It's tempting to assume that the sensors on your mobile devices are trustworthy. Surely something that relies on real-world activity can't lie, right? Unfortunately, that's no longer the case. Scientists have discovered that you can fool mobile devices' motion sensors into registering non-existent data by playing the right sounds. The technique involves playing a tone at the resonant frequency for the spring structures inside accelerometer chips, much in the same way as you might shatter a wine glass. It's not strictly hacking (not in the conventional sense, anyway), but it could lead to an outsider taking control of motion-related features in the right circumstances.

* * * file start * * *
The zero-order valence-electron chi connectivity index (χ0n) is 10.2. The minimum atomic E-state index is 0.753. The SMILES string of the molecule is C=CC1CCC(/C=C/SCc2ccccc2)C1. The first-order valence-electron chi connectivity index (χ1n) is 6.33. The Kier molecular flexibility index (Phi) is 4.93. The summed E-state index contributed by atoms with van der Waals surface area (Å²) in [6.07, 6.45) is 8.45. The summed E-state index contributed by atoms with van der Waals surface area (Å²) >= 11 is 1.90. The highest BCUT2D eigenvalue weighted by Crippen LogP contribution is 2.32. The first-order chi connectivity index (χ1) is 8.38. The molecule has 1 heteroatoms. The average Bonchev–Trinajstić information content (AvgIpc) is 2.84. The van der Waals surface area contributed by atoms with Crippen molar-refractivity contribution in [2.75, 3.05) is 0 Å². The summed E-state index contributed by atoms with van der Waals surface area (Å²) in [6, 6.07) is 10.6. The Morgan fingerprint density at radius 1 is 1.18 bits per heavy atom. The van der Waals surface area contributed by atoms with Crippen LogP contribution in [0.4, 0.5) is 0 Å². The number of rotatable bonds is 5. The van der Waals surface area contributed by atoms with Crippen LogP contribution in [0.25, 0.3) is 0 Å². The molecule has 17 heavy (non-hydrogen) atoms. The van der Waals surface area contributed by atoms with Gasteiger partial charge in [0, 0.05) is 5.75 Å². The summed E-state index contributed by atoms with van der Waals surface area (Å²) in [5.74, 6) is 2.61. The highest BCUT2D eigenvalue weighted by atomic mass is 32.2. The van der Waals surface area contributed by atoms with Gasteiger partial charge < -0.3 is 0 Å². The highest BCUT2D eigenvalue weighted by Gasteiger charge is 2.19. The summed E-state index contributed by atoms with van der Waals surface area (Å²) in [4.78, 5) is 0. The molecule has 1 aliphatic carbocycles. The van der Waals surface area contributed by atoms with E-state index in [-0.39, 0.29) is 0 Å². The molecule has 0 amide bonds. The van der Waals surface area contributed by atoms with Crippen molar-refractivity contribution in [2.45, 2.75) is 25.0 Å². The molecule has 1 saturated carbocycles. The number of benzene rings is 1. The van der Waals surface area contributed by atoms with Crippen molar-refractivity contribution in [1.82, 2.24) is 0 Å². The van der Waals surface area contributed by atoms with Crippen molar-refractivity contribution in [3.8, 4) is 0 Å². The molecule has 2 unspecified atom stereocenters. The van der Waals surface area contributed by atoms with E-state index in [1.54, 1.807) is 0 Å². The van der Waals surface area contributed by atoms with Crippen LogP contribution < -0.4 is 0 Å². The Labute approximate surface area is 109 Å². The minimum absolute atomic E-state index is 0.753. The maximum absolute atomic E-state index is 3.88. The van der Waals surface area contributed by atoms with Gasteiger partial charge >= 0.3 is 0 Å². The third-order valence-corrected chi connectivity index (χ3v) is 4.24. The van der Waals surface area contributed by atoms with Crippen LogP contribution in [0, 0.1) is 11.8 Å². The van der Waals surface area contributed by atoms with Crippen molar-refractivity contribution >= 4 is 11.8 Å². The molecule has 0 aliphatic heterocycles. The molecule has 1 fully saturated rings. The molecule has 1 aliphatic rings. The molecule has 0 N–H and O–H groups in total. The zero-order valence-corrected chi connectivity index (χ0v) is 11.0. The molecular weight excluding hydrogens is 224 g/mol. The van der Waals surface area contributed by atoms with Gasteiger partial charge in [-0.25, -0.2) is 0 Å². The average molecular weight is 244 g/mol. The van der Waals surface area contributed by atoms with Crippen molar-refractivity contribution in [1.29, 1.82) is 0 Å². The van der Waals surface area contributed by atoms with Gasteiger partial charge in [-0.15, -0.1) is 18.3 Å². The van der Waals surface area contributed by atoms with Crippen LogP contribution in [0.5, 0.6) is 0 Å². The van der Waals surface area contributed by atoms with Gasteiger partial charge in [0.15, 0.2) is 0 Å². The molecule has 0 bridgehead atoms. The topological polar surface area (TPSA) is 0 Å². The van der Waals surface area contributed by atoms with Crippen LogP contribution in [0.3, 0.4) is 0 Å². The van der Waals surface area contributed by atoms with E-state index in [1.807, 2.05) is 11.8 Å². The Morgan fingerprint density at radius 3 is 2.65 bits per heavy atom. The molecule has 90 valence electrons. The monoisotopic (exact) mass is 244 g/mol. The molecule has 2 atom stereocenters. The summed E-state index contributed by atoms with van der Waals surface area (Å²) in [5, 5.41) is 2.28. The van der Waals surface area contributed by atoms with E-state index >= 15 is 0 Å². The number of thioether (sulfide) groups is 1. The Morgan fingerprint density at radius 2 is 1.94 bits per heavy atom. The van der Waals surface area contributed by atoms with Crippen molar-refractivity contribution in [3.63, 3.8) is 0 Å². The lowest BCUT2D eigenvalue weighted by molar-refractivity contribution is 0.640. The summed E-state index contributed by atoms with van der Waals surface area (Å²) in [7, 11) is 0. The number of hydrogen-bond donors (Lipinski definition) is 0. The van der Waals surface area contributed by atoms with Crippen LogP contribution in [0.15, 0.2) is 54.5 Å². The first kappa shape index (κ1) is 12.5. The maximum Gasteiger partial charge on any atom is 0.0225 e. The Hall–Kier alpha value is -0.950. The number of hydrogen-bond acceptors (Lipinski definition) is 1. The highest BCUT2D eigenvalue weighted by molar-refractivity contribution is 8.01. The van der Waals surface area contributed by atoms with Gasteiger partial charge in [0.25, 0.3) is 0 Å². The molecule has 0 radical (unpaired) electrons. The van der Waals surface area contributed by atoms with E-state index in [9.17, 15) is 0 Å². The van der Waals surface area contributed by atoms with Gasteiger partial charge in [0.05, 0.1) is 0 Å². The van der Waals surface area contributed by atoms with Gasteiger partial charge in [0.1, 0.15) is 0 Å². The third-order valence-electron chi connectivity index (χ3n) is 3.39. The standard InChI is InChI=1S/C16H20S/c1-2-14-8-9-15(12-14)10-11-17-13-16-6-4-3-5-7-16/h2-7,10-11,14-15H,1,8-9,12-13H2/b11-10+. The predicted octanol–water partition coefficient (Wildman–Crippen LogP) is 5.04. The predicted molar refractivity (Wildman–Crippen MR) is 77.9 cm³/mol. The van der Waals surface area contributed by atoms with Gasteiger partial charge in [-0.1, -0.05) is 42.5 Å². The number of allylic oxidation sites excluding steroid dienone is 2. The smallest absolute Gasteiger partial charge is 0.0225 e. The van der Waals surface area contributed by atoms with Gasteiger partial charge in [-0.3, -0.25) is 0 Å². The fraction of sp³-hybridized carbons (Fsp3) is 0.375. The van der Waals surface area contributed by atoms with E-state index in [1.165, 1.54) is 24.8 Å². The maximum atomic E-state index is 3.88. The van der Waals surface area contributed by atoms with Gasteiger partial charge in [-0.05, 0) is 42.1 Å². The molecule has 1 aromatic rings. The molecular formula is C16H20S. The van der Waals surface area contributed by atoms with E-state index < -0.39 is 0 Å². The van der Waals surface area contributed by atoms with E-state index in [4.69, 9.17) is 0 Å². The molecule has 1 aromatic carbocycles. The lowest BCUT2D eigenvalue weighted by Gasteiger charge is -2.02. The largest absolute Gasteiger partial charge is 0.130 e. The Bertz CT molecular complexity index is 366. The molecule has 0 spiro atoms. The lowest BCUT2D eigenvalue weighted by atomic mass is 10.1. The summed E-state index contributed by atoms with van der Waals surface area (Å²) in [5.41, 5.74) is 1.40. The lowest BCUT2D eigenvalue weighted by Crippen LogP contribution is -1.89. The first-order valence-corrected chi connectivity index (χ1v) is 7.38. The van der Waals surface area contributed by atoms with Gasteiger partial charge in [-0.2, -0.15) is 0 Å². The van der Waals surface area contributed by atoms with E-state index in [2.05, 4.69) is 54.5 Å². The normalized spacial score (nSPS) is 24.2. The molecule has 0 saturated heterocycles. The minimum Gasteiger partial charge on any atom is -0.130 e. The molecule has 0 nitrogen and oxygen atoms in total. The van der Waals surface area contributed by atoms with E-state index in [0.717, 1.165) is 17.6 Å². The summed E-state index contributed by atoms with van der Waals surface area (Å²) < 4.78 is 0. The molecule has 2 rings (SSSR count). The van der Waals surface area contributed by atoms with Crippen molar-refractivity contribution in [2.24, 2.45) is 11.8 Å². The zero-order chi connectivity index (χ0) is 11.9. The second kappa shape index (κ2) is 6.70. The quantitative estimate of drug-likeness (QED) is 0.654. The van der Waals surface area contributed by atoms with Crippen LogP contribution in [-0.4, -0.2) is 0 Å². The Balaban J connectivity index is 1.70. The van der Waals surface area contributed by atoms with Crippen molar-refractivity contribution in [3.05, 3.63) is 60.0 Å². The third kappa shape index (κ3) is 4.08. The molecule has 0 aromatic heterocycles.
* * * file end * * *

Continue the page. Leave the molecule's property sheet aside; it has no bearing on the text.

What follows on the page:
In tests, the team managed to steer an app-controlled toy car by playing carefully crafted music through an Android phone's speaker. They also got a phone to spell out the word "walnut" in a graph through another piece of music, and made a Fitbit tracker record imaginary steps using a basic speaker. None of these specific attacks are particularly frightening, but the team notes that this could theoretically be used to hijack drones or other vehicles that depend on motion sensing to get around.
The good news: this is relatively easy to defend against. There are two "low-cost" software solutions to thwart the resonant frequency exploit, and the researchers have already reached out to manufacturers (including Fitbit and Samsung) to make sure they're aware of the issue. This particular vulnerability might not last long. However, it's still an eye-opener -- it shows that sensor security can be just as important as the operating system or your apps.